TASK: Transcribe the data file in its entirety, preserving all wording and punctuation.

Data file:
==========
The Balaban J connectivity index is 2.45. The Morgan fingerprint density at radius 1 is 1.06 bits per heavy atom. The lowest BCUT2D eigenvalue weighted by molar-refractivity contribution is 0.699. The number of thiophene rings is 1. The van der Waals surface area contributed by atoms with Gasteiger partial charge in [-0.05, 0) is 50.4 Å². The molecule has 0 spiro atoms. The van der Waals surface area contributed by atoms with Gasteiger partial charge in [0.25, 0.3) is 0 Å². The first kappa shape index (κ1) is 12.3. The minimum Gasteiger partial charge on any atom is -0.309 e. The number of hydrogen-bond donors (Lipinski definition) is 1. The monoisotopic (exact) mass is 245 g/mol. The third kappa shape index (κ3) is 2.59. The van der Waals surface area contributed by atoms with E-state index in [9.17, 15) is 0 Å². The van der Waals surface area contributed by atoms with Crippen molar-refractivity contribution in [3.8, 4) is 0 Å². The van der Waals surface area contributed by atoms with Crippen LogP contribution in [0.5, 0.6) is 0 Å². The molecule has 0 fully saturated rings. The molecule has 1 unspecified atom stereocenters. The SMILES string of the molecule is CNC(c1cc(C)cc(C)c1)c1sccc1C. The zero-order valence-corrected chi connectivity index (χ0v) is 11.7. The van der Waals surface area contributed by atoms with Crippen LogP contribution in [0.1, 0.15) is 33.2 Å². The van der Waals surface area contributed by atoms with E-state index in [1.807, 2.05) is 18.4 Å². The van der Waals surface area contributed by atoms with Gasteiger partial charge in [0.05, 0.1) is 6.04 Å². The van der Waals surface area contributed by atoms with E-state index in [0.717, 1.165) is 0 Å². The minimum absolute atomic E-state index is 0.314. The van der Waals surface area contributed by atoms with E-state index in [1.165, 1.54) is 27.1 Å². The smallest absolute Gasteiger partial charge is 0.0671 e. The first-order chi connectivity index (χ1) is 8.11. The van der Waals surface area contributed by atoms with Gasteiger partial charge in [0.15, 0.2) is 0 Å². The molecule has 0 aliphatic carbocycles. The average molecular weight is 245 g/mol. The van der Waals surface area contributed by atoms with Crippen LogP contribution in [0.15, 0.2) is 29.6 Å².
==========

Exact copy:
The Balaban J connectivity index is 2.45. The Morgan fingerprint density at radius 1 is 1.06 bits per heavy atom. The lowest BCUT2D eigenvalue weighted by molar-refractivity contribution is 0.699. The number of thiophene rings is 1. The van der Waals surface area contributed by atoms with Gasteiger partial charge in [-0.05, 0) is 50.4 Å². The molecule has 0 spiro atoms. The van der Waals surface area contributed by atoms with Gasteiger partial charge in [0.25, 0.3) is 0 Å². The first kappa shape index (κ1) is 12.3. The minimum Gasteiger partial charge on any atom is -0.309 e. The number of hydrogen-bond donors (Lipinski definition) is 1. The monoisotopic (exact) mass is 245 g/mol. The third kappa shape index (κ3) is 2.59. The van der Waals surface area contributed by atoms with E-state index in [9.17, 15) is 0 Å². The van der Waals surface area contributed by atoms with Crippen molar-refractivity contribution in [3.8, 4) is 0 Å². The van der Waals surface area contributed by atoms with Crippen LogP contribution in [0.5, 0.6) is 0 Å². The molecule has 0 fully saturated rings. The molecule has 1 unspecified atom stereocenters. The SMILES string of the molecule is CNC(c1cc(C)cc(C)c1)c1sccc1C. The zero-order valence-corrected chi connectivity index (χ0v) is 11.7. The van der Waals surface area contributed by atoms with Crippen LogP contribution in [0.1, 0.15) is 33.2 Å². The van der Waals surface area contributed by atoms with E-state index in [1.807, 2.05) is 18.4 Å². The van der Waals surface area contributed by atoms with Gasteiger partial charge in [0.05, 0.1) is 6.04 Å². The van der Waals surface area contributed by atoms with E-state index in [0.717, 1.165) is 0 Å². The minimum absolute atomic E-state index is 0.314. The van der Waals surface area contributed by atoms with E-state index in [1.165, 1.54) is 27.1 Å². The smallest absolute Gasteiger partial charge is 0.0671 e. The first-order chi connectivity index (χ1) is 8.11. The van der Waals surface area contributed by atoms with Gasteiger partial charge in [0.15, 0.2) is 0 Å². The molecule has 0 aliphatic carbocycles. The average molecular weight is 245 g/mol. The van der Waals surface area contributed by atoms with Crippen LogP contribution in [0.15, 0.2) is 29.6 Å².